By Bill Press
Tribune Media Services
The only surprise about the failure of the Joint Select Committee on Deficit Reduction, or the supercommittee, to agree on any plan to reduce the national debt by $1.2 trillion is that anybody was surprised at all.
Let’s be honest. The supercommittee was doomed from the start, and it was a mistake to create it in the first place. As Newt Gingrich correctly observed, in one of the few times he’s been right about anything: “It’s about as dumb an idea as Congress has come up with in my lifetime.”
There are those, and I’m one of them, who question its very constitutionality. Where in the Constitution is Congress given the authority to bestow on just 12 of its members plenipotentiary powers to meet in secret and devise a plan for cutting $1.2 trillion out of the budget, which all members of Congress must then vote on, up or down, without the ability to change or amend? Where? Nowhere.
But even if it is constitutional, its prospects for success were nonexistent. The same resistance among Republicans to any increase in revenues existed long before the committee was formed, and weren’t about to change because somebody shook pixie dust on the supercommittee.
In the wake of its demise, we hear three theories about the committee. All three of them are false. First is the contention that things would have turned out differently if only President Obama had taken part in the negotiations. Baloney. This was a congressional committee, created by special legislation with 12 members, six representatives and six senators, with a specific mission and a fixed deadline. There was no seat at the table for Obama or any other member of the administration. By law, deciding on a formula for cutting $1.2 trillion from the national debt was the job of Congress alone, and Congress failed to deliver.
Second theory: Republicans, led by Pennsylvania Senator Pat Toomey, abandoned their lock-jaw opposition to new taxes and offered a “good-faith” plan for revenue enhancement. More Baloney. Toomey’s plan was nothing but a red herring. Sure, it would raise, over the next decade, $290 billion in new revenue by limiting deductions on mortgage interest, charitable donations, and state and local taxes. But, for the first time, it would also require working Americans to pay taxes on their employer-provided health care. And, instead of getting rid of the Bush tax cuts for the wealthiest of Americans, it would cut their tax rates even more — thereby canceling out any additional revenue.
Third slice of baloney: Both parties share the blame for the supercommittee’s failure. This is the greatest canard of all. There is only one party responsible for the failure of the supercommittee, and it’s not the Democrats. Unlike Republicans, Democrats came to the supercommittee ready to deal. They put on the table almost $1 trillion in spending cuts, some to programs long sacrosanct to Democrats. All they asked in return was for Republicans to agree to let the Bush tax cuts expire. Which Republicans, once again, refused to do — even though many of them originally approved the cuts, back in 2001, as a temporary measure only, to handle what was then (thanks to Bill Clinton) a hefty surplus.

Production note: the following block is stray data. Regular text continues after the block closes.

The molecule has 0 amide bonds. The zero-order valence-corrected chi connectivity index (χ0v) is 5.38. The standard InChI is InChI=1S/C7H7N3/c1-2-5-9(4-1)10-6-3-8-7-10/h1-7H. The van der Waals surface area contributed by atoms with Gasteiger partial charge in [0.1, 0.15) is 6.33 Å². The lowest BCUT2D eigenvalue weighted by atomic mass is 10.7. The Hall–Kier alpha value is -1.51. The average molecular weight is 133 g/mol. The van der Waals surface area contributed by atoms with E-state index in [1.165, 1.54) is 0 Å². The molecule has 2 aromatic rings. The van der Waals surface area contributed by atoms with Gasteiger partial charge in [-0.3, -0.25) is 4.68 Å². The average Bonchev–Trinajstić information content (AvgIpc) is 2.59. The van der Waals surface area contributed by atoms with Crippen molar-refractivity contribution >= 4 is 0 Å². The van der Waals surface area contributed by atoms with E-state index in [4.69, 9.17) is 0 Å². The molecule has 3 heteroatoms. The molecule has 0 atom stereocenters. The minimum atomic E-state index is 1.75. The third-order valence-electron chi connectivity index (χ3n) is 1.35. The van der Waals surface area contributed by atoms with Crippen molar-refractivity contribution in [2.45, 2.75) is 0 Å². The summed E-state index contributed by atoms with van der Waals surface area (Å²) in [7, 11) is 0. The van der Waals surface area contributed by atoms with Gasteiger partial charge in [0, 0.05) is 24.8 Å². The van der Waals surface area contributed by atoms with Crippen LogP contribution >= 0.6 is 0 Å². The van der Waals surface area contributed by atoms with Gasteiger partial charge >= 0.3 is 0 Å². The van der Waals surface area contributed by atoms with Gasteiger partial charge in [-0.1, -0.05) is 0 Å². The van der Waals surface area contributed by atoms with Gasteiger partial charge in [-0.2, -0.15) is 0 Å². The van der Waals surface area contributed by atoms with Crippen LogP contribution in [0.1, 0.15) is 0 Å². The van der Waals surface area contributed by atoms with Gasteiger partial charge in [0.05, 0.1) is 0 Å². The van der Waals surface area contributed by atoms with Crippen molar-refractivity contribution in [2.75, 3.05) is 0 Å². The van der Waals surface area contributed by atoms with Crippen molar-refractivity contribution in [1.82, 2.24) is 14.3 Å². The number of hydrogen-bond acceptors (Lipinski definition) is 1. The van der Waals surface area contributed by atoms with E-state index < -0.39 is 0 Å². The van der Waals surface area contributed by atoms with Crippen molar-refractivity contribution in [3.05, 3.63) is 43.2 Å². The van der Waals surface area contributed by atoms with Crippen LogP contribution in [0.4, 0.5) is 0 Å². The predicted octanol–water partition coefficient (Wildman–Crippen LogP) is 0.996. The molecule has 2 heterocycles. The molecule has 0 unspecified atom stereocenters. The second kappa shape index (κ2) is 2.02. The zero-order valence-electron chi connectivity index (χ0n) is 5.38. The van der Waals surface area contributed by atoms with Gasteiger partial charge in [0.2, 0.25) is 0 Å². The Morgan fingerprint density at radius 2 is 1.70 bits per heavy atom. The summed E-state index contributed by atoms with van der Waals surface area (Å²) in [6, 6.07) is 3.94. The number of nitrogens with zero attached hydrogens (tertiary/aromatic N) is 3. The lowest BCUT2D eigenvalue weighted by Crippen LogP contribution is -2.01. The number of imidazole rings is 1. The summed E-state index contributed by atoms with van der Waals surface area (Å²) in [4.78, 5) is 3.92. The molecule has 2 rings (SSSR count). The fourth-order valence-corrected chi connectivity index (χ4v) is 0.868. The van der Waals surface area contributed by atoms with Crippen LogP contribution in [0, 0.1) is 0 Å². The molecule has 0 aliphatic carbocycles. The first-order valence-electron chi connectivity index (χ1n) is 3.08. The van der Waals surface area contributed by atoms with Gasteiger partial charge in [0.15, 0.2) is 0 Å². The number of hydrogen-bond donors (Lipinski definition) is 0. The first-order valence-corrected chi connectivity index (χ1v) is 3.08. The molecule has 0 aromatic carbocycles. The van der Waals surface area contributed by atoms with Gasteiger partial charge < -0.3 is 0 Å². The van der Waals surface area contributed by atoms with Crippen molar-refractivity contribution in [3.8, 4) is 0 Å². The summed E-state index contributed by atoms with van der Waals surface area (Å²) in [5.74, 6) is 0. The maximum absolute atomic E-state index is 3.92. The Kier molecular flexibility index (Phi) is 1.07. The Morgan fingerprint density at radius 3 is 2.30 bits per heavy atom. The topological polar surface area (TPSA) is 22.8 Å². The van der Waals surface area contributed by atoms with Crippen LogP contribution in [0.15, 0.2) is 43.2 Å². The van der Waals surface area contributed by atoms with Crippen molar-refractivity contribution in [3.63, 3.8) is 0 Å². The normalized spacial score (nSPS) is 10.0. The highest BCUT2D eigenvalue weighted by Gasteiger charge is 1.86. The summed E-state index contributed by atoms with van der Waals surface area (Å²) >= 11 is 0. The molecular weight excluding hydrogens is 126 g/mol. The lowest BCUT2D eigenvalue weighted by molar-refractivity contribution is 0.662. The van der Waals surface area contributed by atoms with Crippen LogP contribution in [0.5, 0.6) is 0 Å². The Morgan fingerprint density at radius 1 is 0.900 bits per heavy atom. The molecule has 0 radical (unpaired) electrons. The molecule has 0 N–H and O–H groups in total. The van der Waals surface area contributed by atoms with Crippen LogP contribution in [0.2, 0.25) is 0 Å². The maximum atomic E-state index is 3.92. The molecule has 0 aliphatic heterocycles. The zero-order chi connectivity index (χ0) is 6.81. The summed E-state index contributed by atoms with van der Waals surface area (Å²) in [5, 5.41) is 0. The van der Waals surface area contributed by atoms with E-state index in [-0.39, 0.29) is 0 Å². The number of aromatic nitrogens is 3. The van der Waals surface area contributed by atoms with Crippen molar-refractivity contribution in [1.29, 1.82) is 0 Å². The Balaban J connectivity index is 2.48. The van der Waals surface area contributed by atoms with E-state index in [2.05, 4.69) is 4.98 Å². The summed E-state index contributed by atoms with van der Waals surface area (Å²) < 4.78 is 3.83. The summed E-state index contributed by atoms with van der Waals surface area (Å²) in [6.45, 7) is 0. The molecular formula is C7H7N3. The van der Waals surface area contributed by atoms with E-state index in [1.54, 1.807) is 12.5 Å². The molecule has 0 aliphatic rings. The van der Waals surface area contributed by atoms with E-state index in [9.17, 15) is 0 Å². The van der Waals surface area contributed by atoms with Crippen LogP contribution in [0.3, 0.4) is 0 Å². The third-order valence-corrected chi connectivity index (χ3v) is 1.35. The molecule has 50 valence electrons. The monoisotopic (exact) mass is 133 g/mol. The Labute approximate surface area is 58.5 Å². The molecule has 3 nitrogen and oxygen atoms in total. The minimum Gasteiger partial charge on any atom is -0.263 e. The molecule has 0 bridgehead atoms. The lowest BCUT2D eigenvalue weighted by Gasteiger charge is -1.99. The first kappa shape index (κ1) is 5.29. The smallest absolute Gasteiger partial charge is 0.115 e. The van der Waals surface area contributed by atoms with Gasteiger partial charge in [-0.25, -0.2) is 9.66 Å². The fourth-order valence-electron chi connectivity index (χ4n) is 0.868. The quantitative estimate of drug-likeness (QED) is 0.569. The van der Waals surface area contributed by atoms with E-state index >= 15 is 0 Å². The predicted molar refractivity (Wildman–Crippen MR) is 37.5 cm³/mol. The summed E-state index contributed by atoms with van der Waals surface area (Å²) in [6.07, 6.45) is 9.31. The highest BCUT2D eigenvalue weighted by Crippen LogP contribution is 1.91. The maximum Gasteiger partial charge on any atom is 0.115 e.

There’s no doubt that tax breaks for the wealthy have contributed to our soaring debt. According to the Economic Policy Institute, the Bush cuts added $2.6 trillion to the national debt between 2001 and 2010, 50 percent of the total debt accumulated during that period.
So why do Republicans resist what should so obviously be part of any balanced solution to balancing the budget? Because 279 members of Congress — 238 representatives and 41 senators — have signed a pledge to lobbyist Grover Norquist, head of Americans for Tax Reform, that they will never vote for what could be considered a tax increase in any form. No way, no how. Not even to finance a foreign war.
It’s time somebody questioned the priorities of those 279 members of Congress. Whom do they serve — the American people or Grover Norquist? By their unwillingness to compromise on revenue, it appears they value their loyalty to a powerful Washington lobbyist over what’s best for the country, which violates the spirit, if not the letter, of the oath they have taken to uphold and defend the Constitution of the United States. The American people deserve much better.
© 2011 Tribune Media Services, Inc.